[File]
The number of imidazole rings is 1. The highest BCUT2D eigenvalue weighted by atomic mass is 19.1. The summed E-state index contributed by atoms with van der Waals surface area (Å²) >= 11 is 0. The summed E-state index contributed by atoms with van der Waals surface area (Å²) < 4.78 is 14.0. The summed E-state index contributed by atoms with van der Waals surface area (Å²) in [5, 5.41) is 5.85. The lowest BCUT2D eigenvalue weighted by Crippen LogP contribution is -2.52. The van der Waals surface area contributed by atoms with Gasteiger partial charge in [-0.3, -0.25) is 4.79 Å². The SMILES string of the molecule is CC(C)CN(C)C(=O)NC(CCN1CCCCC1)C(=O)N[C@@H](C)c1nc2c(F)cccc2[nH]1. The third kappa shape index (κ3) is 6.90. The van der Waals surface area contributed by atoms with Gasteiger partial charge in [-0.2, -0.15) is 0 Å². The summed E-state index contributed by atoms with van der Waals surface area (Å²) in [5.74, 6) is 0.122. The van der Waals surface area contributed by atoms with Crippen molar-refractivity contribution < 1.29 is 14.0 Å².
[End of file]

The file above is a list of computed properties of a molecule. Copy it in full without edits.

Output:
The number of imidazole rings is 1. The highest BCUT2D eigenvalue weighted by atomic mass is 19.1. The summed E-state index contributed by atoms with van der Waals surface area (Å²) >= 11 is 0. The summed E-state index contributed by atoms with van der Waals surface area (Å²) < 4.78 is 14.0. The summed E-state index contributed by atoms with van der Waals surface area (Å²) in [5, 5.41) is 5.85. The lowest BCUT2D eigenvalue weighted by Crippen LogP contribution is -2.52. The van der Waals surface area contributed by atoms with Gasteiger partial charge in [-0.3, -0.25) is 4.79 Å². The SMILES string of the molecule is CC(C)CN(C)C(=O)NC(CCN1CCCCC1)C(=O)N[C@@H](C)c1nc2c(F)cccc2[nH]1. The third kappa shape index (κ3) is 6.90. The van der Waals surface area contributed by atoms with Gasteiger partial charge in [-0.2, -0.15) is 0 Å². The summed E-state index contributed by atoms with van der Waals surface area (Å²) in [5.74, 6) is 0.122. The van der Waals surface area contributed by atoms with Crippen molar-refractivity contribution < 1.29 is 14.0 Å².